I would agree that a standard of biological life (i.e., if you don't do this, you will die; if you do this, you will live) is in fact an objective standard of life. Science supports you in that. But as soon as you start talking about the type or quality of the life lived, you go beyond what can be proven scientifically. Your idea of what the ideal ife looks like is simply subjective.

"Job" and productive work in this context are not identical. People may get a job as a waiter to support themselves while their career goal is that of movie director. The point is to see family and friends as MORE important than your goals in life is altruistic to the extent that it would suggest one takes relationships with others to be a primary. That conclusion was based - just like every other ethical assertion made by Rand - on the identity of humans.

We agree that "job" and "productive work" are not always identical. However, that some far-off goal (sometimes realized, sometimes not) should be placed above family and friends is strictly a subjective opinion, not a scientific fact. I have no doubt that a few individuals (such as Rand) might be driven to a certain goal in their minds such that they could have no peace unless that creative goal was accomplished, and anyone else be damned. However, most people prize family and friends over such idealism. If your standard truly was "objective", then only those who achieved their particular creative goal would live a long and happy life. But close friends and a happy family still matter a great deal in people's measure of happiness -- you seem unable to grasp that what you think man "should' be is not exactly what man "is". You haven't given me a shred of data that suggests that objective science supports your idea of "man as he should be" vs. "man as he is".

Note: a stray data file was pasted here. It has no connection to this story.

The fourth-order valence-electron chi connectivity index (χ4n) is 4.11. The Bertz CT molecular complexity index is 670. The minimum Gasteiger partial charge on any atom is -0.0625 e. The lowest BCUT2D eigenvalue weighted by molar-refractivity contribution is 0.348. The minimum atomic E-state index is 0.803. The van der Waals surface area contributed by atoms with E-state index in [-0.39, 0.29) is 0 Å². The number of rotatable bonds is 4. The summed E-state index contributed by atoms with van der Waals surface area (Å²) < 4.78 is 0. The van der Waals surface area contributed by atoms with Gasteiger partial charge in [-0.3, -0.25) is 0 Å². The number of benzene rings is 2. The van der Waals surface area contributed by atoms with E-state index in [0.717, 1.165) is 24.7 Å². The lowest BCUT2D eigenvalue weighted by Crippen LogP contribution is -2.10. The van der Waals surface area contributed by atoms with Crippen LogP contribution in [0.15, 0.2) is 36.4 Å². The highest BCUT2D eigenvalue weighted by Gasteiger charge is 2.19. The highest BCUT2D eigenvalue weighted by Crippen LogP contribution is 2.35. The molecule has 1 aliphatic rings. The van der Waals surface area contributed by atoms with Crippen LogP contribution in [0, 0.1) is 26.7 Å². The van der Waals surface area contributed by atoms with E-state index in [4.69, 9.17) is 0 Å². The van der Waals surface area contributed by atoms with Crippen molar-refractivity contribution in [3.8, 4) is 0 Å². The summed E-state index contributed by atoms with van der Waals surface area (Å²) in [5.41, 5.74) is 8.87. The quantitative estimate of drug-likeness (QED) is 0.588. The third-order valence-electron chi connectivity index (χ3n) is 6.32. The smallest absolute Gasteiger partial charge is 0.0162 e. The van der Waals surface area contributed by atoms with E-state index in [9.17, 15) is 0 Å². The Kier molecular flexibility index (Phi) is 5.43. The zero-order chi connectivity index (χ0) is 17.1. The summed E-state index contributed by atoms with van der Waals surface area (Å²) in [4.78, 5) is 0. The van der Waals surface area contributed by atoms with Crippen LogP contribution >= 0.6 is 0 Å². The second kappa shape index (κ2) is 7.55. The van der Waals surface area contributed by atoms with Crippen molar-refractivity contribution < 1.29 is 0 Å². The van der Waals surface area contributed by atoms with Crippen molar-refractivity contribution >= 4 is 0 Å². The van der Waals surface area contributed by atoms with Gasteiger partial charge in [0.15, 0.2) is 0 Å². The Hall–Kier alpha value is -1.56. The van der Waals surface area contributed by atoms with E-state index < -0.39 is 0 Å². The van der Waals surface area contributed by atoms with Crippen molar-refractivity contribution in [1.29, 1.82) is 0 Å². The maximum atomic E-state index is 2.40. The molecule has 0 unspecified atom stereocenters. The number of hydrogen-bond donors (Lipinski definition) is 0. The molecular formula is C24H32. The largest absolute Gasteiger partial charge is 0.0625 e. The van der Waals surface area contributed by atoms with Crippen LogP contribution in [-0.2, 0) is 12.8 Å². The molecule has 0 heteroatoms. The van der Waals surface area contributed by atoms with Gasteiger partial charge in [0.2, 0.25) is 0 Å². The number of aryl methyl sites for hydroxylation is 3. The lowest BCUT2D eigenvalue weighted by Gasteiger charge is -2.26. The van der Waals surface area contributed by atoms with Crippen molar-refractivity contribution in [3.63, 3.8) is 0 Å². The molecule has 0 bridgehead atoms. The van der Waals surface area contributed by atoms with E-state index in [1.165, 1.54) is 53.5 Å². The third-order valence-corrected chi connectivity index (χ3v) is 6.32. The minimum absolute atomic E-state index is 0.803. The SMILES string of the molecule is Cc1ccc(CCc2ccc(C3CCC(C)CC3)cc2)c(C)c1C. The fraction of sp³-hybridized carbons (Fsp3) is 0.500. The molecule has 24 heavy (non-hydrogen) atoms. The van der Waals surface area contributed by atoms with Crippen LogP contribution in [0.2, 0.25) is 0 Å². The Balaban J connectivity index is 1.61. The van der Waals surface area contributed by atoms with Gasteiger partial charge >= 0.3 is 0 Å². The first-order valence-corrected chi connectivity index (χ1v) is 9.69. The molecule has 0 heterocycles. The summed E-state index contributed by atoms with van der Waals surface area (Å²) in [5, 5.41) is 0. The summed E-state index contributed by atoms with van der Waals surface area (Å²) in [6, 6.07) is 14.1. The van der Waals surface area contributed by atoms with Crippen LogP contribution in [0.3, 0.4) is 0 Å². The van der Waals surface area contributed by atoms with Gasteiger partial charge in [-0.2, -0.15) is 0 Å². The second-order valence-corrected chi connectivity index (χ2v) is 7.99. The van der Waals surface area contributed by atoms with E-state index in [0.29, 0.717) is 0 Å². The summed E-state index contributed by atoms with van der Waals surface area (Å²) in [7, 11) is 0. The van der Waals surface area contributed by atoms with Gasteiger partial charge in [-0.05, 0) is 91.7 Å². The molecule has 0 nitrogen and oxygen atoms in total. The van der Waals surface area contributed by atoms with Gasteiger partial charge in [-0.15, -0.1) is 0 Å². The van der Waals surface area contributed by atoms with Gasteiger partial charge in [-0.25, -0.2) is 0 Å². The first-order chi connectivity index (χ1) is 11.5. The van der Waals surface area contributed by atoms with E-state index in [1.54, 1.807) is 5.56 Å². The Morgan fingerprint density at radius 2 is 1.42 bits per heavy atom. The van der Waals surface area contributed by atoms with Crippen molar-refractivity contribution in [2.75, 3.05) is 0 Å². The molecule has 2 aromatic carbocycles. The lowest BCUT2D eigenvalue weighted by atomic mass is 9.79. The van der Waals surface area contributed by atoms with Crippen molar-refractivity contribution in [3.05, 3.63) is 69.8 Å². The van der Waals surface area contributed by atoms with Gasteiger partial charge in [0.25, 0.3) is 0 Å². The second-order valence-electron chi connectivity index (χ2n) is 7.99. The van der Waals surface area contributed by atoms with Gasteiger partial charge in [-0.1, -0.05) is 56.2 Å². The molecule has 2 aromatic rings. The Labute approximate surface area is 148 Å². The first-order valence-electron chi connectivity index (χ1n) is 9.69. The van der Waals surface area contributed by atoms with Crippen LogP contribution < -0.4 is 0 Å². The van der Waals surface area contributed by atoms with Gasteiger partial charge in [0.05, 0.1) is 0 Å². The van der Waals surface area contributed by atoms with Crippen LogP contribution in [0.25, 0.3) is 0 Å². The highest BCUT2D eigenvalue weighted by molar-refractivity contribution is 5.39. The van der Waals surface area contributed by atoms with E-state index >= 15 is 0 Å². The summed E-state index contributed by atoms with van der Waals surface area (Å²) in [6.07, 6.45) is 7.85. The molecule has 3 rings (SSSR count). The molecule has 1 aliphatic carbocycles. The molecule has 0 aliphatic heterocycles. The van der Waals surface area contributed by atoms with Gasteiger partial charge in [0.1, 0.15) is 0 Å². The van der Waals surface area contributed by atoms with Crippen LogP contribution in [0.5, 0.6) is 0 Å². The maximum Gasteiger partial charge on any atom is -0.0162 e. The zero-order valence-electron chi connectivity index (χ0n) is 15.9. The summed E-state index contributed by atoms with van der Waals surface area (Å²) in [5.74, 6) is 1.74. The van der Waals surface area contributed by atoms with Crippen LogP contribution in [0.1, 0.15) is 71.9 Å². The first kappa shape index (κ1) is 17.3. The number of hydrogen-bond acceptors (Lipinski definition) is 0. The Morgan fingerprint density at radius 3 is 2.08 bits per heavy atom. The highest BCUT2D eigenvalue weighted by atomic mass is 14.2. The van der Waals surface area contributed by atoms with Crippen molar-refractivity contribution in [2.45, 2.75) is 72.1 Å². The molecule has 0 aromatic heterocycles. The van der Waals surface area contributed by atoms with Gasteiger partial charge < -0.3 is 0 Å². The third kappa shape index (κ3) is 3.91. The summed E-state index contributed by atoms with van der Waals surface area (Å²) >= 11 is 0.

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..."Proper" according to whom?...

According to man qua man. Man has an identity. This identity must be respected and understood for survival. It includes being rational among the biological necessities.

If you can scientifically demonstrate that she will not live beyond 5

years, then we can agree that the "standard of life" is usefully and

objectively applied to this situation. You can't.

I would but "they" won't let me run those experiments. So instead I'll use reason. Your friend is totally reliant on other people for survival (welfare & unemployment). If for any reason this funding is cut, your friend will find herself in a deep, deep hole. Abyssal-like hole.

...However, that some far-off goal (sometimes realized, sometimes not) should be placed above family and friends is strictly a subjective opinion, not a scientific fact....If your standard truly was "objective", then only those who achieved their particular creative goal would live a long and happy life. But close friends and a happy family still matter a great deal in people's measure of happiness...

People have a basic choice. Either live off of one's own productivity, or the productivity of others. Living off of your own productivity is the right choice because it ensures your survival regardless of what other people do. Family and friends is irrational to place at the top of your hierarchy of values because it's an unproductive method of living. To enjoy the company of others is fine, but in the end someone has to provide resources to continue to enjoy this company. If it's one person in a family, he better damn-well be extremely devoted to something productive. See Hank Rearden in Atlas Shrugged.

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According to man qua man. Man has an identity. This identity must be respected and understood for survival. It includes being rational among the biological necessities.

But as is clearly shown by the history of man, man is just as capable of being irrational -- and surviving nonetheless. Man can survive by slaughtering others to further his own ends; by enslaving others; by sponging off of others, by living off of inherited wealth. "Man qua man" is a nice standard of what man should be, according to Rand, but it isn't scientifically demonstrated that man can't survive by adopting other standards.

Your friend is totally reliant on other people for survival (welfare & unemployment). If for any reason this funding is cut, your friend will find herself in a deep, deep hole. Abyssal-like hole.